Advanced Search
MyIDEAS: Login

Research with American Indian communities: The value of authentic partnerships


Author Info

  • Poupart, John
  • Baker, Lannesse
  • Horse, John Red
Registered author(s):


    Developing evidence for practice is particularly difficult when attempting to accurately capture the experiences of diverse communities. In American Indian communities, the lack of communication between researchers and their subjects has been increasingly recognized. Recent adjustments to research methods, such as community-based participatory research (CBPR) have attempted to emphasize the importance of recognizing the needs and wishes of those studied. Yet, perhaps due to imperfect application, they may fall short in promoting participation and yielding accurate results. A number of fallacies can hinder successful use of the model including the assumption that 'cultural sensitivity' or even locating a project in the community of interest will open the door to successful engagement. Reality-based research was conceived to address these potential deficiencies. It builds on CBPR and is proposed as a means to more effectively develop a connection between American Indians who might benefit from the research relationship and the researchers themselves. An example of a reality-based research project on tobacco use is provided and steps for adopting this approach in child welfare are outlined. These steps set this article apart from other works seeking to address this issue and provide concrete practical assistance to researchers in the field.

    Download Info

    If you experience problems downloading a file, check if you have the proper application to view it first. In case of further problems read the IDEAS help page. Note that these files are not on the IDEAS site. Please be patient as the files may be large.
    File URL:
    Download Restriction: Full text for ScienceDirect subscribers only

    As the access to this document is restricted, you may want to look for a different version under "Related research" (further below) or search for a different version of it.

    Bibliographic Info

    Article provided by Elsevier in its journal Children and Youth Services Review.

    Volume (Year): 31 (2009)
    Issue (Month): 11 (November)
    Pages: 1180-1186

    as in new window
    Handle: RePEc:eee:cysrev:v:31:y:2009:i:11:p:1180-1186

    Contact details of provider:
    Web page:

    Related research

    Keywords: Child welfare Community-based research Reality-based research Evidence-based practice Cultural competence;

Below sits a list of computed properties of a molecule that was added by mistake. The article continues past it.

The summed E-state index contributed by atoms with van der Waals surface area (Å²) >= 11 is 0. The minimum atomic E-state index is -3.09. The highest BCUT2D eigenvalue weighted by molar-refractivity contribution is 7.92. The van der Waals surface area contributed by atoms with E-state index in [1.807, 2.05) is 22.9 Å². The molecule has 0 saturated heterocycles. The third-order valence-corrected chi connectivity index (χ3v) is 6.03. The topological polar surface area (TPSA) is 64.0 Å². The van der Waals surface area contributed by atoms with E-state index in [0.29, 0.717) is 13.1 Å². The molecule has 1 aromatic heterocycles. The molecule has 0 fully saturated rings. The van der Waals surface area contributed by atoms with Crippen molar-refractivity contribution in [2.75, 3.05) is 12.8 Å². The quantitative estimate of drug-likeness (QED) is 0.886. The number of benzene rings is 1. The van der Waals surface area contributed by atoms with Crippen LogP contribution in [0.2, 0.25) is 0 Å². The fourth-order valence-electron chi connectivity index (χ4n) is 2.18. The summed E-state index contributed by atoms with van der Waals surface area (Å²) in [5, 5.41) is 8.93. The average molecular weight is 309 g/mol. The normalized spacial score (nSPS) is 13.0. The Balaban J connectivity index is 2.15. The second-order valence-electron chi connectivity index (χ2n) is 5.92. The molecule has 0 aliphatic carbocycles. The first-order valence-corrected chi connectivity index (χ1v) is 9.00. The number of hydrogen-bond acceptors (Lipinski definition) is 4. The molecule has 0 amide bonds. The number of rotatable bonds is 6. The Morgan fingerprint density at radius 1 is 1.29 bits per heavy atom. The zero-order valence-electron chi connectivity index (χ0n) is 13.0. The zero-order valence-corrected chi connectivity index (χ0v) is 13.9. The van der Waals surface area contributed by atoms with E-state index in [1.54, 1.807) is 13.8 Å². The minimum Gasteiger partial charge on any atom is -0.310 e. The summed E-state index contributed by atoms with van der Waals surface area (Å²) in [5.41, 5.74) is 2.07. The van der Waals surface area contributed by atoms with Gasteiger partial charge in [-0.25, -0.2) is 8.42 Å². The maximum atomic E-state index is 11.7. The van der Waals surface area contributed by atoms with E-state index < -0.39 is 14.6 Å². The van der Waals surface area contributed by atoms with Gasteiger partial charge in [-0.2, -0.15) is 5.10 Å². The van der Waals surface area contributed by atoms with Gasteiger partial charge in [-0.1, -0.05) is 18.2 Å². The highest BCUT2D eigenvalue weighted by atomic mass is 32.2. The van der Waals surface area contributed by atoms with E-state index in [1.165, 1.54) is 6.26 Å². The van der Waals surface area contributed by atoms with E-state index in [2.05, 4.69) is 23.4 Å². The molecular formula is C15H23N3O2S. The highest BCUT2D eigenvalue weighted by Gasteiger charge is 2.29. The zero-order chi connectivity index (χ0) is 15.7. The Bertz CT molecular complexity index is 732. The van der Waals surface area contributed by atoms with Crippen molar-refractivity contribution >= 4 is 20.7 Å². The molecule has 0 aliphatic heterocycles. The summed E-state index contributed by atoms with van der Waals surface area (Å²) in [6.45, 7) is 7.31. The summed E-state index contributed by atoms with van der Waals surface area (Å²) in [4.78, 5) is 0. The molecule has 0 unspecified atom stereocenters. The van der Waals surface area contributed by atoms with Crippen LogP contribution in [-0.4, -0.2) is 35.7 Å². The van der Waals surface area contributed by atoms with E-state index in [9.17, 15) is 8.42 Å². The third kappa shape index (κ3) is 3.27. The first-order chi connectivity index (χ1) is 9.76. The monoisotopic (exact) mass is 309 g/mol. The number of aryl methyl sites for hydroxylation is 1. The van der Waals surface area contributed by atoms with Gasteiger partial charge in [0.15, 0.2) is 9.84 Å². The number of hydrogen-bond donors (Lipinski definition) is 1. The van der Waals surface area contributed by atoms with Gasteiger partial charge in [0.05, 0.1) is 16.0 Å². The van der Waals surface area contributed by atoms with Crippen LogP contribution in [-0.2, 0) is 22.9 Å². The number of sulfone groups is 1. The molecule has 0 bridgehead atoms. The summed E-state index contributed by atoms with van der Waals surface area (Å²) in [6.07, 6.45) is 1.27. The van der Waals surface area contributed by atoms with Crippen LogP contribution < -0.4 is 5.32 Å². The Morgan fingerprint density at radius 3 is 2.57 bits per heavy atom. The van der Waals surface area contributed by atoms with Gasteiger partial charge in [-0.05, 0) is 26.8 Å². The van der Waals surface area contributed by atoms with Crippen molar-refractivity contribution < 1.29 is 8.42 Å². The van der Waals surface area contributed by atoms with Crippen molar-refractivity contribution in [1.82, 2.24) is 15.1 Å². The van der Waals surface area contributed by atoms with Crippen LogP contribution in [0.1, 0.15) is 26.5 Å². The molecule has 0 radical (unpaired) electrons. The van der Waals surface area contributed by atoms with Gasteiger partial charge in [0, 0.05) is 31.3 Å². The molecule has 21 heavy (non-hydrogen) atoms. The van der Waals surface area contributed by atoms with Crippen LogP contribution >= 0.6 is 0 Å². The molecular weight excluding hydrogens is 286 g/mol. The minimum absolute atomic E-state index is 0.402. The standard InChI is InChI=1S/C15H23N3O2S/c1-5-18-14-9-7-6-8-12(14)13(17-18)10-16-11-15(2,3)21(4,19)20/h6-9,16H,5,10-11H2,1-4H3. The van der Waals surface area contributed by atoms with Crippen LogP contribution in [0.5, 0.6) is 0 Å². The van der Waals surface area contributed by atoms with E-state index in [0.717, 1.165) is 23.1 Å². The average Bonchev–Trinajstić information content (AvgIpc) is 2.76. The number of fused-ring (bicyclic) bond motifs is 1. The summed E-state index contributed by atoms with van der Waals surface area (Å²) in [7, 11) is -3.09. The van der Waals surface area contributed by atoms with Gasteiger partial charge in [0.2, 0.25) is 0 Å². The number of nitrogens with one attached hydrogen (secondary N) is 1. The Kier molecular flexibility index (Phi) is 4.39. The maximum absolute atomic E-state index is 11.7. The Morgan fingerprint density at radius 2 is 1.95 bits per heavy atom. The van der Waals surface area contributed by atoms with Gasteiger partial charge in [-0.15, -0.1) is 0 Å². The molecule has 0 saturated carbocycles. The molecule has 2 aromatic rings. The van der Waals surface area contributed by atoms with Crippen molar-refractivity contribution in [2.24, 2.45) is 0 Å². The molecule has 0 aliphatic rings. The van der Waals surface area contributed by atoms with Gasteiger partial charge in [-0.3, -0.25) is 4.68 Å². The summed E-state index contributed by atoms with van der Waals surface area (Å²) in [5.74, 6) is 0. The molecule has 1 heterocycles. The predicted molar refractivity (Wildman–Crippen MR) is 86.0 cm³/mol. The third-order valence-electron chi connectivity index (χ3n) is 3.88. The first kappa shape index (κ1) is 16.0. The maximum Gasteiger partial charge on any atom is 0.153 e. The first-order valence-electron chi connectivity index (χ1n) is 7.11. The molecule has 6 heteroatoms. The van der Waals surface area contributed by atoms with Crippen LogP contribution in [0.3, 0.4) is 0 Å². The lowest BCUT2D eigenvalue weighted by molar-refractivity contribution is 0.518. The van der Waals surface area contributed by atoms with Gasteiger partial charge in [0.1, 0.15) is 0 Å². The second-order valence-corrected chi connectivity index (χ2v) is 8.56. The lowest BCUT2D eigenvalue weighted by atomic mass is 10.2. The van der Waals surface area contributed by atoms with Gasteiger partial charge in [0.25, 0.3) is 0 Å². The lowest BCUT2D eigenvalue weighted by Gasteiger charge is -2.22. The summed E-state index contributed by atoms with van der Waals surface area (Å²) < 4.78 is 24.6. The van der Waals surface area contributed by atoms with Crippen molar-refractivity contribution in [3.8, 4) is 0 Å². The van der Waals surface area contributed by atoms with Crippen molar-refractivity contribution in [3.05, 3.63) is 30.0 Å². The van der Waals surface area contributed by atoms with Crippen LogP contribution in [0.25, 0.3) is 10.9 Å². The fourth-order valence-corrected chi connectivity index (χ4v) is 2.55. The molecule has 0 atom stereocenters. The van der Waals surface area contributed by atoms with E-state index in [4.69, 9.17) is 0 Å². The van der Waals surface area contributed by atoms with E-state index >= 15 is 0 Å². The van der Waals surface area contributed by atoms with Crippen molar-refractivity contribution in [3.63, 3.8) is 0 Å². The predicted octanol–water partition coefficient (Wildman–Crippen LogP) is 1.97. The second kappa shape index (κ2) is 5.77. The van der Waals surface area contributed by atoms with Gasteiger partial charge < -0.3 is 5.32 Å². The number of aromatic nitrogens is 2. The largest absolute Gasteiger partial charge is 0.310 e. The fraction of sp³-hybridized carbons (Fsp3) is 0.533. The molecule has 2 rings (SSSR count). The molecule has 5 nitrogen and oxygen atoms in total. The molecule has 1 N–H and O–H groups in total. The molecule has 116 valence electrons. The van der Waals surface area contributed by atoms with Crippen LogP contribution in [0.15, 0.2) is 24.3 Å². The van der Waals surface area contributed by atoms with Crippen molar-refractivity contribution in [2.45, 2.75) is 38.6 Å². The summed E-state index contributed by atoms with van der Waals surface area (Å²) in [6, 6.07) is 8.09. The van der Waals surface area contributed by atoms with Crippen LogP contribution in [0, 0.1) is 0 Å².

No references listed on IDEAS
    You can help add them by filling out this form.


    Citations are extracted by the CitEc Project, subscribe to its RSS feed for this item.
    as in new window

    Cited by:
    1. Bussey, Marian & Lucero, Nancy M., 2013. "Re-examining child welfare's response to ICWA: Collaborating with community-based agencies to reduce disparities for American Indian/Alaska Native children," Children and Youth Services Review, Elsevier, vol. 35(3), pages 394-401.
    2. Wells, Susan J. & Merritt, Lani M. & Briggs, Harold E., 2009. "Bias, racism and evidence-based practice: The case for more focused development of the child welfare evidence base," Children and Youth Services Review, Elsevier, vol. 31(11), pages 1160-1171, November.


    This item is not listed on Wikipedia, on a reading list or among the top items on IDEAS.


    Access and download statistics


    When requesting a correction, please mention this item's handle: RePEc:eee:cysrev:v:31:y:2009:i:11:p:1180-1186. See general information about how to correct material in RePEc.

    For technical questions regarding this item, or to correct its authors, title, abstract, bibliographic or download information, contact: (Zhang, Lei).

    If you have authored this item and are not yet registered with RePEc, we encourage you to do it here. This allows to link your profile to this item. It also allows you to accept potential citations to this item that we are uncertain about.

    If references are entirely missing, you can add them using this form.

    If the full references list an item that is present in RePEc, but the system did not link to it, you can help with this form.

    If you know of missing items citing this one, you can help us creating those links by adding the relevant references in the same way as above, for each refering item. If you are a registered author of this item, you may also want to check the "citations" tab in your profile, as there may be some citations waiting for confirmation.

    Please note that corrections may take a couple of weeks to filter through the various RePEc services.